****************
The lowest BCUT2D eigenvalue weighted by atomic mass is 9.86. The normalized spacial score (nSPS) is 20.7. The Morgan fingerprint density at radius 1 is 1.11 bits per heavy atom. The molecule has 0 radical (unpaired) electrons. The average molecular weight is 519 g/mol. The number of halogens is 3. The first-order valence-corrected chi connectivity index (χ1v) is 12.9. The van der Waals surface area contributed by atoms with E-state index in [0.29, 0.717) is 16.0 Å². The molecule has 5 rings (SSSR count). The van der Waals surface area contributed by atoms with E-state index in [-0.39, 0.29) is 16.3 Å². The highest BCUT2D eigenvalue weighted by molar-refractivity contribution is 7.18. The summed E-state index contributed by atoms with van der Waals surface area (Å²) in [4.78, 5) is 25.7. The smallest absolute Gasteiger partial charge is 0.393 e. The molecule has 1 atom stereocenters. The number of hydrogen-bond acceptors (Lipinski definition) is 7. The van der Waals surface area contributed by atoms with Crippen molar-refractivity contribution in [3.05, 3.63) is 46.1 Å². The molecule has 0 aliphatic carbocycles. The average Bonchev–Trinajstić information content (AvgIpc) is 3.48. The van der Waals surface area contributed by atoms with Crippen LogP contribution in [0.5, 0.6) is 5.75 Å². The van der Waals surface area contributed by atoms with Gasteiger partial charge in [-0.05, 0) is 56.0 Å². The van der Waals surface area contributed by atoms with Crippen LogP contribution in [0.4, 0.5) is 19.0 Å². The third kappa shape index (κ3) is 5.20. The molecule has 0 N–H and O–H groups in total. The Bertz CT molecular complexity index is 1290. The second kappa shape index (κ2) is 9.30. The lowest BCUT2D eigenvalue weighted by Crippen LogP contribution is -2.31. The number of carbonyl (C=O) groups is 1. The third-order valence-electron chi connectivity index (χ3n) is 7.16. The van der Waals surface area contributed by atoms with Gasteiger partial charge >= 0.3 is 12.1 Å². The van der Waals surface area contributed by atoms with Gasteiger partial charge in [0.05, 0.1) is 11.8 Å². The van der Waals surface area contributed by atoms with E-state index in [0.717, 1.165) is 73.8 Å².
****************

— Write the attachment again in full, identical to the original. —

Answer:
The lowest BCUT2D eigenvalue weighted by atomic mass is 9.86. The normalized spacial score (nSPS) is 20.7. The Morgan fingerprint density at radius 1 is 1.11 bits per heavy atom. The molecule has 0 radical (unpaired) electrons. The average molecular weight is 519 g/mol. The number of halogens is 3. The first-order valence-corrected chi connectivity index (χ1v) is 12.9. The van der Waals surface area contributed by atoms with E-state index in [0.29, 0.717) is 16.0 Å². The molecule has 5 rings (SSSR count). The van der Waals surface area contributed by atoms with E-state index in [-0.39, 0.29) is 16.3 Å². The highest BCUT2D eigenvalue weighted by molar-refractivity contribution is 7.18. The summed E-state index contributed by atoms with van der Waals surface area (Å²) in [4.78, 5) is 25.7. The smallest absolute Gasteiger partial charge is 0.393 e. The molecule has 1 atom stereocenters. The number of hydrogen-bond acceptors (Lipinski definition) is 7. The van der Waals surface area contributed by atoms with Crippen molar-refractivity contribution in [3.05, 3.63) is 46.1 Å². The molecule has 0 aliphatic carbocycles. The average Bonchev–Trinajstić information content (AvgIpc) is 3.48. The van der Waals surface area contributed by atoms with Crippen LogP contribution in [0.5, 0.6) is 5.75 Å². The van der Waals surface area contributed by atoms with Gasteiger partial charge in [-0.05, 0) is 56.0 Å². The van der Waals surface area contributed by atoms with Crippen LogP contribution in [0.4, 0.5) is 19.0 Å². The third kappa shape index (κ3) is 5.20. The molecule has 0 N–H and O–H groups in total. The Bertz CT molecular complexity index is 1290. The second kappa shape index (κ2) is 9.30. The lowest BCUT2D eigenvalue weighted by Crippen LogP contribution is -2.31. The number of carbonyl (C=O) groups is 1. The third-order valence-electron chi connectivity index (χ3n) is 7.16. The van der Waals surface area contributed by atoms with Gasteiger partial charge >= 0.3 is 12.1 Å². The van der Waals surface area contributed by atoms with Gasteiger partial charge in [0.05, 0.1) is 11.8 Å². The van der Waals surface area contributed by atoms with E-state index in [0.717, 1.165) is 73.8 Å².